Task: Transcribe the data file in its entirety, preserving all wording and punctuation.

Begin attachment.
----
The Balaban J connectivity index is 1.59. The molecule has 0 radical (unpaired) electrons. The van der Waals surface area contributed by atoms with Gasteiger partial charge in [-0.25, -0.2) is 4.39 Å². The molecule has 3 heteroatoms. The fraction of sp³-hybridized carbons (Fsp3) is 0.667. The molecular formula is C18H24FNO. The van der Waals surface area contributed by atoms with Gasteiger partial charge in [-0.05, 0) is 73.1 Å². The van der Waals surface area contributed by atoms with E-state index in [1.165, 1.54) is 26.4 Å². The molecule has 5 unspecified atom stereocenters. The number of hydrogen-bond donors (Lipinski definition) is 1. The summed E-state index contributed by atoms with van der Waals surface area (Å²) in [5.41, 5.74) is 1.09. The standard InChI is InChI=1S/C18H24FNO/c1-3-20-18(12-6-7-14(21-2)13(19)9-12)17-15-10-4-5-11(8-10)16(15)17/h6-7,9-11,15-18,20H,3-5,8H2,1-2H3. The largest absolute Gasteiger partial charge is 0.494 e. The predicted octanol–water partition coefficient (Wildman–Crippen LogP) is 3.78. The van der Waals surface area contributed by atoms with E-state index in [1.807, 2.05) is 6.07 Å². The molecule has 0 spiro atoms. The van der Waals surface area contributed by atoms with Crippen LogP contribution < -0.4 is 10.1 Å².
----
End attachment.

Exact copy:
The Balaban J connectivity index is 1.59. The molecule has 0 radical (unpaired) electrons. The van der Waals surface area contributed by atoms with Gasteiger partial charge in [-0.25, -0.2) is 4.39 Å². The molecule has 3 heteroatoms. The fraction of sp³-hybridized carbons (Fsp3) is 0.667. The molecular formula is C18H24FNO. The van der Waals surface area contributed by atoms with Gasteiger partial charge in [-0.05, 0) is 73.1 Å². The van der Waals surface area contributed by atoms with E-state index in [1.165, 1.54) is 26.4 Å². The molecule has 5 unspecified atom stereocenters. The number of hydrogen-bond donors (Lipinski definition) is 1. The summed E-state index contributed by atoms with van der Waals surface area (Å²) in [5.41, 5.74) is 1.09. The standard InChI is InChI=1S/C18H24FNO/c1-3-20-18(12-6-7-14(21-2)13(19)9-12)17-15-10-4-5-11(8-10)16(15)17/h6-7,9-11,15-18,20H,3-5,8H2,1-2H3. The largest absolute Gasteiger partial charge is 0.494 e. The predicted octanol–water partition coefficient (Wildman–Crippen LogP) is 3.78. The van der Waals surface area contributed by atoms with E-state index in [1.807, 2.05) is 6.07 Å². The molecule has 0 spiro atoms. The van der Waals surface area contributed by atoms with Crippen LogP contribution < -0.4 is 10.1 Å².